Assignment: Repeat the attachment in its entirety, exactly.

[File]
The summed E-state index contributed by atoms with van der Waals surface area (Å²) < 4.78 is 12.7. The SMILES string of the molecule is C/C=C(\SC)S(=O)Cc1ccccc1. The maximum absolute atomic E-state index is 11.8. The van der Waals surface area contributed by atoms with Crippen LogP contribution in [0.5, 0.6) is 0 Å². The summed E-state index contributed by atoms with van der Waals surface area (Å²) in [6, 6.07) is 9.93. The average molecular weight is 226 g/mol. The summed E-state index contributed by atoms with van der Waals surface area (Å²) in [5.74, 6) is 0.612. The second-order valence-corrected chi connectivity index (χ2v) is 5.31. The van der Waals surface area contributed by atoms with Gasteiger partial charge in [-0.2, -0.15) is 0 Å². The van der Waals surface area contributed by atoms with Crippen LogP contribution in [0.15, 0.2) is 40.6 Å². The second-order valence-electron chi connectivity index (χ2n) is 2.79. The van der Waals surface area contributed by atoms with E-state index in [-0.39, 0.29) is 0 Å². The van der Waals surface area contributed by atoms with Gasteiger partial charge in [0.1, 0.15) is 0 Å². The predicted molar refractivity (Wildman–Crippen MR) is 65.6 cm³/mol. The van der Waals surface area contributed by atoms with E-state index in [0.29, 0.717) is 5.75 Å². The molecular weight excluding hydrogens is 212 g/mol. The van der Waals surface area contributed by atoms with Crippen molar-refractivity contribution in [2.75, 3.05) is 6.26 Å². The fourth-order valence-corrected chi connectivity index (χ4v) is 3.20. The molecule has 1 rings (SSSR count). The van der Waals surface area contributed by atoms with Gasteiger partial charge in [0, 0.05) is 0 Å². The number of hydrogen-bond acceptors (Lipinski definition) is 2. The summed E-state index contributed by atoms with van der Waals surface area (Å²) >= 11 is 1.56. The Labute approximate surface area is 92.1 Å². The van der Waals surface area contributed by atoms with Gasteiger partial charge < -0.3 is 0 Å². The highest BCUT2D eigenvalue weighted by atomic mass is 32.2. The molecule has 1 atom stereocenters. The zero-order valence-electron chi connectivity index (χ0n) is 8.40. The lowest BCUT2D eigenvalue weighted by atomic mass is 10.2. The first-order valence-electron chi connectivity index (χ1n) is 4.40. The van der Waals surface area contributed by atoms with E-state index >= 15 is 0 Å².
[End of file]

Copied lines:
The summed E-state index contributed by atoms with van der Waals surface area (Å²) < 4.78 is 12.7. The SMILES string of the molecule is C/C=C(\SC)S(=O)Cc1ccccc1. The maximum absolute atomic E-state index is 11.8. The van der Waals surface area contributed by atoms with Crippen LogP contribution in [0.5, 0.6) is 0 Å². The summed E-state index contributed by atoms with van der Waals surface area (Å²) in [6, 6.07) is 9.93. The average molecular weight is 226 g/mol. The summed E-state index contributed by atoms with van der Waals surface area (Å²) in [5.74, 6) is 0.612. The second-order valence-corrected chi connectivity index (χ2v) is 5.31. The van der Waals surface area contributed by atoms with Gasteiger partial charge in [-0.2, -0.15) is 0 Å². The van der Waals surface area contributed by atoms with Crippen LogP contribution in [0.15, 0.2) is 40.6 Å². The second-order valence-electron chi connectivity index (χ2n) is 2.79. The van der Waals surface area contributed by atoms with E-state index in [-0.39, 0.29) is 0 Å². The van der Waals surface area contributed by atoms with Gasteiger partial charge in [0.1, 0.15) is 0 Å². The predicted molar refractivity (Wildman–Crippen MR) is 65.6 cm³/mol. The van der Waals surface area contributed by atoms with E-state index in [0.29, 0.717) is 5.75 Å². The molecular weight excluding hydrogens is 212 g/mol. The van der Waals surface area contributed by atoms with Crippen molar-refractivity contribution in [2.75, 3.05) is 6.26 Å². The fourth-order valence-corrected chi connectivity index (χ4v) is 3.20. The molecule has 1 rings (SSSR count). The van der Waals surface area contributed by atoms with Gasteiger partial charge in [0, 0.05) is 0 Å². The number of hydrogen-bond acceptors (Lipinski definition) is 2. The summed E-state index contributed by atoms with van der Waals surface area (Å²) >= 11 is 1.56. The Labute approximate surface area is 92.1 Å². The van der Waals surface area contributed by atoms with Gasteiger partial charge < -0.3 is 0 Å². The highest BCUT2D eigenvalue weighted by atomic mass is 32.2. The molecule has 1 atom stereocenters. The zero-order valence-electron chi connectivity index (χ0n) is 8.40. The lowest BCUT2D eigenvalue weighted by atomic mass is 10.2. The first-order valence-electron chi connectivity index (χ1n) is 4.40. The van der Waals surface area contributed by atoms with E-state index >= 15 is 0 Å².